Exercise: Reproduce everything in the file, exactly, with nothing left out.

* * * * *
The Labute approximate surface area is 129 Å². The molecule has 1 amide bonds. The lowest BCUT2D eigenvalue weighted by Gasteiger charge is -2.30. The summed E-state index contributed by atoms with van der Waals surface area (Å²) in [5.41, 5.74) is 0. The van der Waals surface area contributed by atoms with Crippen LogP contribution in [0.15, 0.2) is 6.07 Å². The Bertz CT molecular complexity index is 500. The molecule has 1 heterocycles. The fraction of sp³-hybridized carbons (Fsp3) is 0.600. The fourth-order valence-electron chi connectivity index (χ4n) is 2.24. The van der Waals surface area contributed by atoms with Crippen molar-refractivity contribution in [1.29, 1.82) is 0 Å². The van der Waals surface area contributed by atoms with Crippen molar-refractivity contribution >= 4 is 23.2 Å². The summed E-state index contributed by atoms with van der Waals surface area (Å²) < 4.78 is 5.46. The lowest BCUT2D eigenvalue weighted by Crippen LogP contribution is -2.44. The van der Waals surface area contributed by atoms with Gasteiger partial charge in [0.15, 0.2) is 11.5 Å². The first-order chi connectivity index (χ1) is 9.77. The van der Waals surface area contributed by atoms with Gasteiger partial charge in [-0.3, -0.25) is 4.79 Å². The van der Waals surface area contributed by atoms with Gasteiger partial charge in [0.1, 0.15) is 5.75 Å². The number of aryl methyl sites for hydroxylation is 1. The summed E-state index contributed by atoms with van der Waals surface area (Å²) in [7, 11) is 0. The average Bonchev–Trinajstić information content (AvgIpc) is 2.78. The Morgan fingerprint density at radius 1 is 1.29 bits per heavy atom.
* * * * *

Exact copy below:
The Labute approximate surface area is 129 Å². The molecule has 1 amide bonds. The lowest BCUT2D eigenvalue weighted by Gasteiger charge is -2.30. The summed E-state index contributed by atoms with van der Waals surface area (Å²) in [5.41, 5.74) is 0. The van der Waals surface area contributed by atoms with Crippen LogP contribution in [0.15, 0.2) is 6.07 Å². The Bertz CT molecular complexity index is 500. The molecule has 1 heterocycles. The fraction of sp³-hybridized carbons (Fsp3) is 0.600. The fourth-order valence-electron chi connectivity index (χ4n) is 2.24. The van der Waals surface area contributed by atoms with Crippen molar-refractivity contribution in [1.29, 1.82) is 0 Å². The van der Waals surface area contributed by atoms with Crippen molar-refractivity contribution >= 4 is 23.2 Å². The summed E-state index contributed by atoms with van der Waals surface area (Å²) < 4.78 is 5.46. The lowest BCUT2D eigenvalue weighted by Crippen LogP contribution is -2.44. The van der Waals surface area contributed by atoms with Gasteiger partial charge in [0.15, 0.2) is 11.5 Å². The first-order chi connectivity index (χ1) is 9.77. The van der Waals surface area contributed by atoms with Gasteiger partial charge in [-0.3, -0.25) is 4.79 Å². The van der Waals surface area contributed by atoms with Gasteiger partial charge in [0.1, 0.15) is 5.75 Å². The number of aryl methyl sites for hydroxylation is 1. The summed E-state index contributed by atoms with van der Waals surface area (Å²) in [7, 11) is 0. The average Bonchev–Trinajstić information content (AvgIpc) is 2.78. The Morgan fingerprint density at radius 1 is 1.29 bits per heavy atom.